Posted by Sansone / Lauber Trial Lawyers on June 1, 2012SHARE IT
On April 17, 2012, a drunk driver was speeding down Missouri Route 364, the Maryland Heights Expressway, collided with the rear of another vehicle causing the van he was driving to flip over several times before coming to a stop. The St Louis area drunk driving crash needlessly resulted in the death of several of the passengers. As usual, the drunk driver survived.
Just recently, drunk driving injury attorney Ben Sansone filed a wrongful death lawsuit against the driver. See PETITION – St Louis DWI Wrongful Death Accident. The lawsuit was filed on behalf of the family of the 17 year old female passenger and against the driver for compensatory and punitive damages in excess of 10 million dollars. The driver has not been criminally charged yet, however, we expect St Louis County to file felony charges in the near future.
The tragic deaths of the teenage passengers were reported by local news outlets:
KMOV: Teen dies after rollover wreck on Highway 364
CBS News: Caseyville Man Killed In Hwy. 364 Crash
The Clayton personal injury firm of Sansone / Lauber routinely handles drunk driving related injuries from car accidents, bike accidents, and truck accidents. See Drunk driving law for recent blog article related to personal injury and drunk driving accidents. Contact us at (314) 863-0500 or online.
Aggressive pursuit of these cases is important for many reasons. The victims or their families need to be involved in the criminal process, through victim advocates and their personal lawyer, to make sure the State takes the victim’s interests into consideration when making major decision ont he handling of the criminal case. Additionally, drunk drivers often have low insurance limits, therefore, it is important to have an experienced DWI injury lawyer investigate additional sources of insurance through negligent entrustment or Missouri dram shop laws.
Case Example of why expert legal representation is required in these matters:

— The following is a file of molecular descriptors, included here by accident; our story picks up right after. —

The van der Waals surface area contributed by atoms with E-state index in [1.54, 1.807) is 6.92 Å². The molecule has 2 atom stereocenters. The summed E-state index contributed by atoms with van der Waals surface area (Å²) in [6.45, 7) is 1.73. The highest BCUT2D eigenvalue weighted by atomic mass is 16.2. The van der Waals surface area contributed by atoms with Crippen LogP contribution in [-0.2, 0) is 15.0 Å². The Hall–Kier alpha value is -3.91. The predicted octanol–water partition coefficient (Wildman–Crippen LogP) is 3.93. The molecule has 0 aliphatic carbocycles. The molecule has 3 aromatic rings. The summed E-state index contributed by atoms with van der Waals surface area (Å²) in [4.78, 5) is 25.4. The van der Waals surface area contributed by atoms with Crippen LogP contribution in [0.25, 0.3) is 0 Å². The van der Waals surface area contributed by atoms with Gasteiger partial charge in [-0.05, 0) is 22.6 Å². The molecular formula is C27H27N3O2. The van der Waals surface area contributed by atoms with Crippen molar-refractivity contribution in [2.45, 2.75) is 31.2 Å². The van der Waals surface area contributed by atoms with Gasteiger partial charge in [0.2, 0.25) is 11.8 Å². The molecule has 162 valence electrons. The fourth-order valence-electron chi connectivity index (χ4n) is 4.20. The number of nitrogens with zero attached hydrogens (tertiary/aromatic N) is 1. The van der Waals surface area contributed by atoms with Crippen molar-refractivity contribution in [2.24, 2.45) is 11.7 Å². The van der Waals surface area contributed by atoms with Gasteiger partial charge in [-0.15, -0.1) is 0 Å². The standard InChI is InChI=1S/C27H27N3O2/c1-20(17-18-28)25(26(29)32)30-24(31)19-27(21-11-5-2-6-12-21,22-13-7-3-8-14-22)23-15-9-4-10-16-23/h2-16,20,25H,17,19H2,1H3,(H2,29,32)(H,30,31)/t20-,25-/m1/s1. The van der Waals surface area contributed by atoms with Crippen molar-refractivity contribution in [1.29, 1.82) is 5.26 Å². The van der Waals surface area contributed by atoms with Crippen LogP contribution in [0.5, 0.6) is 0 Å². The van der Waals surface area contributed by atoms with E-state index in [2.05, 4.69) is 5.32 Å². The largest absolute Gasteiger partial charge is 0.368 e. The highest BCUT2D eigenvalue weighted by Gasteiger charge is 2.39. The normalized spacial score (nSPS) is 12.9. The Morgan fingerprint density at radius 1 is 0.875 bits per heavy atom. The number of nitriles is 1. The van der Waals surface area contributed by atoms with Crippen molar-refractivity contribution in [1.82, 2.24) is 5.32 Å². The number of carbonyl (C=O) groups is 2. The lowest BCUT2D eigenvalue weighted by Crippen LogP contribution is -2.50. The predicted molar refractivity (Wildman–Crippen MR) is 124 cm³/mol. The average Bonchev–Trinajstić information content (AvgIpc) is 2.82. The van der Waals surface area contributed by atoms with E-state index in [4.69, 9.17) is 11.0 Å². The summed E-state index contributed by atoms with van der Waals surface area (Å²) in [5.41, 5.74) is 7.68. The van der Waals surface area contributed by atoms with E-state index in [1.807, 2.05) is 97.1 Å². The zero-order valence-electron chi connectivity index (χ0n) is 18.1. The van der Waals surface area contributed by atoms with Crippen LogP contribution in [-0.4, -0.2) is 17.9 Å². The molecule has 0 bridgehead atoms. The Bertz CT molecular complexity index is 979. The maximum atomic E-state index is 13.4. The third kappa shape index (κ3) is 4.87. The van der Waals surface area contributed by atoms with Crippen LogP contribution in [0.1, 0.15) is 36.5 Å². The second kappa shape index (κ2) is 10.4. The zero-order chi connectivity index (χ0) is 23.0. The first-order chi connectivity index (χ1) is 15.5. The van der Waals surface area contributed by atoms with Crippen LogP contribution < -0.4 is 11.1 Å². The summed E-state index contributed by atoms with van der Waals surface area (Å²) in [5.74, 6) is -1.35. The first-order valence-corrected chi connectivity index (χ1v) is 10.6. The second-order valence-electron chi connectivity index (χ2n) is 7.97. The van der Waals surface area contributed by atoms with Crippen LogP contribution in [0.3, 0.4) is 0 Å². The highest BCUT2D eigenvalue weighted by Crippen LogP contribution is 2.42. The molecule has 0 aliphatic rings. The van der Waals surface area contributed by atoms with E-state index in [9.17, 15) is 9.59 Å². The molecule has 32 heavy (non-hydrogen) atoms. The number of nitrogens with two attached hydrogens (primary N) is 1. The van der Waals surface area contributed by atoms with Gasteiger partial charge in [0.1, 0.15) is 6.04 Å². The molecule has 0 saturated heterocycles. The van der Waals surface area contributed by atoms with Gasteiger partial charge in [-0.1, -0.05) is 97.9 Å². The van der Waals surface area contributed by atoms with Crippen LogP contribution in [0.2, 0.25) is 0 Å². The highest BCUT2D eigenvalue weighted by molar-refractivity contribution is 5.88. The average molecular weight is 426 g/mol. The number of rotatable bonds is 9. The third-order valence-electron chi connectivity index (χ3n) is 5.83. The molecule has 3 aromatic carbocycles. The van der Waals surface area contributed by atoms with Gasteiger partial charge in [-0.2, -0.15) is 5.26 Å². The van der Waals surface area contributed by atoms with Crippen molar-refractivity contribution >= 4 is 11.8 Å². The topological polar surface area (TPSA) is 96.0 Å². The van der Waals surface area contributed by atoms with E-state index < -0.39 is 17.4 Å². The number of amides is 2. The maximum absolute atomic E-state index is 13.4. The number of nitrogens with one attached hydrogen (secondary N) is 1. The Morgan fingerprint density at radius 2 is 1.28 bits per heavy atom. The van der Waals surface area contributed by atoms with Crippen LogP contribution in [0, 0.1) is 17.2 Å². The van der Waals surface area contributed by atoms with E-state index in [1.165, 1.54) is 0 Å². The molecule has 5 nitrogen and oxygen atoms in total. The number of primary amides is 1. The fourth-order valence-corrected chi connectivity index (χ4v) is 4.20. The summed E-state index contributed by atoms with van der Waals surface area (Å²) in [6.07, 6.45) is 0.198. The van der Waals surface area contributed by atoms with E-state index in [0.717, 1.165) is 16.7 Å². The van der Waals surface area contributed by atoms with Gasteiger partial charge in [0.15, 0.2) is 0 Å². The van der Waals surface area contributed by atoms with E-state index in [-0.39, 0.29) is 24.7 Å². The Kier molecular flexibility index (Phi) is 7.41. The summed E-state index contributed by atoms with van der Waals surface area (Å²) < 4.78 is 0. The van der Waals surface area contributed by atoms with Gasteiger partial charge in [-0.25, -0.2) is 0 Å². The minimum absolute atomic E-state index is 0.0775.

We currently represent a Wentzville biker that was struck and almost killed by a drunk driver. The driver was charged with DWI and failure to maintain a safe distance when passing a bike. The driver plead guilty to the charges, therefore, he cannot contest that he was drunk in the St Charles bike injury case because he admitted his intoxication when he plead guilty. However, about 6 months after the driver entered his plea of guilty, his criminal defense attorney filed a motion with the court to amend his plea of guilty to an “Alford Plea” commonly known as a “No Contest plea”. The only party the criminal defense lawyer is legally required to give notice to about this motion is the prosecutor’s office, not the victim or his personal lawyer, me! Luckily, my office monitors these types of things and caught the motion and will be at court to represent the victim to try and prevent this amendment. Why is this important you may ask? As stated above, in the civil case a guilty plea is admissible as an admission of guilt, i.e. the driver admitted he was drunk. However, a “No Contest” plea is technically not an admission of guilt. Therefore the drunk driver can attempt to deny his intoxication despite entering into a plea deal on the criminal side. A very sneaky move by the defense, however, since we expect these types of slimy moves we were able to catch it before it could have done any damage to the civil personal injury case.